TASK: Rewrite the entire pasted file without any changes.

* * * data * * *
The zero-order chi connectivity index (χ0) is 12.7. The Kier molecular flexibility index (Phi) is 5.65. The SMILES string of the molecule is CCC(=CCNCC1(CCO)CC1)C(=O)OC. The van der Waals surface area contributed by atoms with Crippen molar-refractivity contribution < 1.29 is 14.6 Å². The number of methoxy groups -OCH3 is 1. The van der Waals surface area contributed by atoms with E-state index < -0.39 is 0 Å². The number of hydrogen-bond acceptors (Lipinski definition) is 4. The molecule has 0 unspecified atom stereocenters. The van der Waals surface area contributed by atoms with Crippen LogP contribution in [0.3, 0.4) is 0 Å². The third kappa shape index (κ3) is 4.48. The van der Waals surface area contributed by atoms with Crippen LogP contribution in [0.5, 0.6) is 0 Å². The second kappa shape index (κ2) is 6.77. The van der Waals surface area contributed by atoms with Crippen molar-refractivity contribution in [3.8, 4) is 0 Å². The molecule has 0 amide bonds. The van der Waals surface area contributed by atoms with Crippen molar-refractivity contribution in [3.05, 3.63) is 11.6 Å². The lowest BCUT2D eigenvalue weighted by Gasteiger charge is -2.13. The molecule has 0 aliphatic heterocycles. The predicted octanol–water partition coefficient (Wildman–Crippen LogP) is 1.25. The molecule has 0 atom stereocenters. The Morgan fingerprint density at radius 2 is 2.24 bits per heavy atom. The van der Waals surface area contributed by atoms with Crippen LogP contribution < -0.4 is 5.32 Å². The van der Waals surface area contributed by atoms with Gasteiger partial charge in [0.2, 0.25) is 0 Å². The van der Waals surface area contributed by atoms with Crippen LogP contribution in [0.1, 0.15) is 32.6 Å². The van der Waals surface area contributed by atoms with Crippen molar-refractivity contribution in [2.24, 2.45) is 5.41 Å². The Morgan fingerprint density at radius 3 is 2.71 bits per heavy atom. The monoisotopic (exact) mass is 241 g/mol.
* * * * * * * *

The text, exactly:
The zero-order chi connectivity index (χ0) is 12.7. The Kier molecular flexibility index (Phi) is 5.65. The SMILES string of the molecule is CCC(=CCNCC1(CCO)CC1)C(=O)OC. The van der Waals surface area contributed by atoms with Crippen molar-refractivity contribution < 1.29 is 14.6 Å². The number of methoxy groups -OCH3 is 1. The van der Waals surface area contributed by atoms with E-state index < -0.39 is 0 Å². The number of hydrogen-bond acceptors (Lipinski definition) is 4. The molecule has 0 unspecified atom stereocenters. The van der Waals surface area contributed by atoms with Crippen LogP contribution in [0.3, 0.4) is 0 Å². The third kappa shape index (κ3) is 4.48. The van der Waals surface area contributed by atoms with Crippen LogP contribution in [0.5, 0.6) is 0 Å². The second kappa shape index (κ2) is 6.77. The van der Waals surface area contributed by atoms with Crippen molar-refractivity contribution in [3.8, 4) is 0 Å². The molecule has 0 amide bonds. The van der Waals surface area contributed by atoms with Crippen molar-refractivity contribution in [3.05, 3.63) is 11.6 Å². The lowest BCUT2D eigenvalue weighted by Gasteiger charge is -2.13. The molecule has 0 aliphatic heterocycles. The predicted octanol–water partition coefficient (Wildman–Crippen LogP) is 1.25. The molecule has 0 atom stereocenters. The Morgan fingerprint density at radius 2 is 2.24 bits per heavy atom. The van der Waals surface area contributed by atoms with Crippen LogP contribution < -0.4 is 5.32 Å². The van der Waals surface area contributed by atoms with Gasteiger partial charge in [0.2, 0.25) is 0 Å². The van der Waals surface area contributed by atoms with Crippen LogP contribution in [0.1, 0.15) is 32.6 Å². The van der Waals surface area contributed by atoms with Crippen molar-refractivity contribution in [2.24, 2.45) is 5.41 Å². The Morgan fingerprint density at radius 3 is 2.71 bits per heavy atom. The monoisotopic (exact) mass is 241 g/mol.